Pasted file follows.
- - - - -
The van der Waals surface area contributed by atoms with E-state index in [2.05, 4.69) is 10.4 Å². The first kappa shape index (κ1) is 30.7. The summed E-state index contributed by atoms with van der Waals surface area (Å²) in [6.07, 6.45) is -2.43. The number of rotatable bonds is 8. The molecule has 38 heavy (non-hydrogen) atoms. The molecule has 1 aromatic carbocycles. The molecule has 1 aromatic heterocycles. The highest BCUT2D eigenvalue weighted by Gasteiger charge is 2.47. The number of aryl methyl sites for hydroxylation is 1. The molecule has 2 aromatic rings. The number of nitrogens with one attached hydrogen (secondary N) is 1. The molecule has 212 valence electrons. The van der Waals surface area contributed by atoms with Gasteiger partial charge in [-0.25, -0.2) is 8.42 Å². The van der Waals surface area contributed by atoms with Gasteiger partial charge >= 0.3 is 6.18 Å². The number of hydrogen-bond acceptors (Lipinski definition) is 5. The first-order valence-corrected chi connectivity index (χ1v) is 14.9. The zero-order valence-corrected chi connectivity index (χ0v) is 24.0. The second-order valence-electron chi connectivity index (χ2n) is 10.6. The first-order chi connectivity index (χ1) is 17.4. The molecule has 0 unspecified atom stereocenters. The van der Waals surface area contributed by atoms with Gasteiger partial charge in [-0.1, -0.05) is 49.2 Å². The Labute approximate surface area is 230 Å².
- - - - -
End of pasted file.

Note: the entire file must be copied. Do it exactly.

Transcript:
The van der Waals surface area contributed by atoms with E-state index in [2.05, 4.69) is 10.4 Å². The first kappa shape index (κ1) is 30.7. The summed E-state index contributed by atoms with van der Waals surface area (Å²) in [6.07, 6.45) is -2.43. The number of rotatable bonds is 8. The molecule has 38 heavy (non-hydrogen) atoms. The molecule has 1 aromatic carbocycles. The molecule has 1 aromatic heterocycles. The highest BCUT2D eigenvalue weighted by Gasteiger charge is 2.47. The number of aryl methyl sites for hydroxylation is 1. The molecule has 2 aromatic rings. The number of nitrogens with one attached hydrogen (secondary N) is 1. The molecule has 212 valence electrons. The van der Waals surface area contributed by atoms with Gasteiger partial charge in [-0.25, -0.2) is 8.42 Å². The van der Waals surface area contributed by atoms with Gasteiger partial charge >= 0.3 is 6.18 Å². The number of hydrogen-bond acceptors (Lipinski definition) is 5. The first-order valence-corrected chi connectivity index (χ1v) is 14.9. The zero-order valence-corrected chi connectivity index (χ0v) is 24.0. The second-order valence-electron chi connectivity index (χ2n) is 10.6. The first-order chi connectivity index (χ1) is 17.4. The molecule has 0 unspecified atom stereocenters. The van der Waals surface area contributed by atoms with Gasteiger partial charge in [-0.1, -0.05) is 49.2 Å². The Labute approximate surface area is 230 Å².